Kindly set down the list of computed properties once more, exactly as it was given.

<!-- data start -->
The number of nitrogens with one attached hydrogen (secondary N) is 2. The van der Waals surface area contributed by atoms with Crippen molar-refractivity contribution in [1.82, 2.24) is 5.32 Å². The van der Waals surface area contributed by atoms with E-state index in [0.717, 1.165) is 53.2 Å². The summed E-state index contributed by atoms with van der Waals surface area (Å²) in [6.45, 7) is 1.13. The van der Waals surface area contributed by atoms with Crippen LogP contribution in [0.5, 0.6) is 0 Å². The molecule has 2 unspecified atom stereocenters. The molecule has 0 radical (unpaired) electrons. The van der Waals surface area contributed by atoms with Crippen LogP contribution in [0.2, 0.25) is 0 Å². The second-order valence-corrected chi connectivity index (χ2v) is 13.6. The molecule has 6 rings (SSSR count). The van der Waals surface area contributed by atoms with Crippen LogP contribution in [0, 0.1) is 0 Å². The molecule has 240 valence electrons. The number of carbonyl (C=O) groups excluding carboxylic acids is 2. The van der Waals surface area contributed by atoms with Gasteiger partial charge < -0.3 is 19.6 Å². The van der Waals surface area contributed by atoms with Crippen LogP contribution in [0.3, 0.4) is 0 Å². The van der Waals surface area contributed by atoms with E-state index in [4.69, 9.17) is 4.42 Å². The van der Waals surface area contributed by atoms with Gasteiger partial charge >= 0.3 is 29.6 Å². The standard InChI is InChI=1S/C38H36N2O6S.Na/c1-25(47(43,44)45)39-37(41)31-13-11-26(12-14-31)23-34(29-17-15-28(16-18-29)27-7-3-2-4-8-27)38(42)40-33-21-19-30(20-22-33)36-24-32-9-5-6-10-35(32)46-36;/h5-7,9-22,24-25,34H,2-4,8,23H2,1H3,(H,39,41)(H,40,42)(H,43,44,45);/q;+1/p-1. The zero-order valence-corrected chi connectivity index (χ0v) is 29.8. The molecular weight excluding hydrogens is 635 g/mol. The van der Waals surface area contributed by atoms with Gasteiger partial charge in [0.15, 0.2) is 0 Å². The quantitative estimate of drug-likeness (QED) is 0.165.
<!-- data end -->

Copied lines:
The number of nitrogens with one attached hydrogen (secondary N) is 2. The van der Waals surface area contributed by atoms with Crippen molar-refractivity contribution in [1.82, 2.24) is 5.32 Å². The van der Waals surface area contributed by atoms with E-state index in [0.717, 1.165) is 53.2 Å². The summed E-state index contributed by atoms with van der Waals surface area (Å²) in [6.45, 7) is 1.13. The van der Waals surface area contributed by atoms with Crippen LogP contribution in [0.5, 0.6) is 0 Å². The molecule has 2 unspecified atom stereocenters. The molecule has 0 radical (unpaired) electrons. The van der Waals surface area contributed by atoms with Crippen LogP contribution in [0.2, 0.25) is 0 Å². The second-order valence-corrected chi connectivity index (χ2v) is 13.6. The molecule has 6 rings (SSSR count). The van der Waals surface area contributed by atoms with Crippen LogP contribution in [0, 0.1) is 0 Å². The molecule has 240 valence electrons. The number of carbonyl (C=O) groups excluding carboxylic acids is 2. The van der Waals surface area contributed by atoms with Gasteiger partial charge < -0.3 is 19.6 Å². The van der Waals surface area contributed by atoms with Crippen LogP contribution in [0.3, 0.4) is 0 Å². The van der Waals surface area contributed by atoms with E-state index in [4.69, 9.17) is 4.42 Å². The van der Waals surface area contributed by atoms with Gasteiger partial charge >= 0.3 is 29.6 Å². The standard InChI is InChI=1S/C38H36N2O6S.Na/c1-25(47(43,44)45)39-37(41)31-13-11-26(12-14-31)23-34(29-17-15-28(16-18-29)27-7-3-2-4-8-27)38(42)40-33-21-19-30(20-22-33)36-24-32-9-5-6-10-35(32)46-36;/h5-7,9-22,24-25,34H,2-4,8,23H2,1H3,(H,39,41)(H,40,42)(H,43,44,45);/q;+1/p-1. The zero-order valence-corrected chi connectivity index (χ0v) is 29.8. The molecular weight excluding hydrogens is 635 g/mol. The van der Waals surface area contributed by atoms with Gasteiger partial charge in [0.15, 0.2) is 0 Å². The quantitative estimate of drug-likeness (QED) is 0.165.